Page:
When the Client Doesn't Know Best
Our task involves dealing in suggestion, and to make valid suggestions we do need to understand what the client is really looking for. Ironically, it may not be what the client thinks they are looking for.
An example of this was when a client recently came to see more for confidence for a presentation. The client had to present their business case to the bank, in order to get a substantial loan. The client was tired and worn down. They were worried that the business would not manage without the loan. There was a lot of debt in the company and the client felt they needed this loan to overcome a shortfall. However, they also found that their lack of sleep and general exhaustion left them with little enthusiasm for the presentation to the bank.
After working with the client for a while and talking around the issue, it became very clear to the client and myself that the issue lay not with their confidence to go to the bank, but with the client's unease with mounting and increasingly unserviceable debt. The last thing the client needed was to go and borrow more money. Instead we ended up working on the client's ability to address the substantial number of outstanding payments due from clients.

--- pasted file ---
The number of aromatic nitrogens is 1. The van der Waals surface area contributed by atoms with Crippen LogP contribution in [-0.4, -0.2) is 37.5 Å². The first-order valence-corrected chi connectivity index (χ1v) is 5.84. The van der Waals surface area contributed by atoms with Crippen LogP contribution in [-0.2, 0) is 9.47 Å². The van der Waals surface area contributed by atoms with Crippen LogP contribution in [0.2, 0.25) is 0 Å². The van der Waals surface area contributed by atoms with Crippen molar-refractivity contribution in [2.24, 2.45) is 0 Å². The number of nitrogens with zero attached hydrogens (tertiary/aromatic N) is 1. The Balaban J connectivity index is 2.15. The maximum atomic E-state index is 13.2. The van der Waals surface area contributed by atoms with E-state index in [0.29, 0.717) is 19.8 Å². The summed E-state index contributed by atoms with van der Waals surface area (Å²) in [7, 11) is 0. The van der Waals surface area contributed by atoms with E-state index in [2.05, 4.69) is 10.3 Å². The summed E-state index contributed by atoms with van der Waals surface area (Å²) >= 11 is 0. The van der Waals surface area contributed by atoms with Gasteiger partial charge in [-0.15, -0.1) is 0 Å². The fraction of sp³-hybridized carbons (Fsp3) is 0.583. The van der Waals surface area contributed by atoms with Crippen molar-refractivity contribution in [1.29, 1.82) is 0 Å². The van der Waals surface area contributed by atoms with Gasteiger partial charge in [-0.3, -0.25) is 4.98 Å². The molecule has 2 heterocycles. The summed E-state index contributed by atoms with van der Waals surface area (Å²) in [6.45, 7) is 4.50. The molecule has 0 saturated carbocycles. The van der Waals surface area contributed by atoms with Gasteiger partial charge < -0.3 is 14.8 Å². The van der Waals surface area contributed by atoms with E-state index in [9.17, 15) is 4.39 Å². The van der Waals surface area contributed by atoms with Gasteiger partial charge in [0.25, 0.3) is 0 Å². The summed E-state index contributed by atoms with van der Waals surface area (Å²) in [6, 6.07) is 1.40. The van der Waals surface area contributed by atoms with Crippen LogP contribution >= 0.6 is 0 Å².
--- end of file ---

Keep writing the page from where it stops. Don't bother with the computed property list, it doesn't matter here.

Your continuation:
As it turned out, there was no need at all to raise another loan. Just having the confidence to get on the phone and say, 'Hey, we'd really like to close this outstanding invoice', was really all it took. In the end I had a happy client, with a healthier business and a bank that didn't have to lean on him for unserviceable debt. That's quite a win win.
Getting the background is important. A thorough understanding of it will lead to great and relevant suggestions for your client.
Rob Hadley CHt.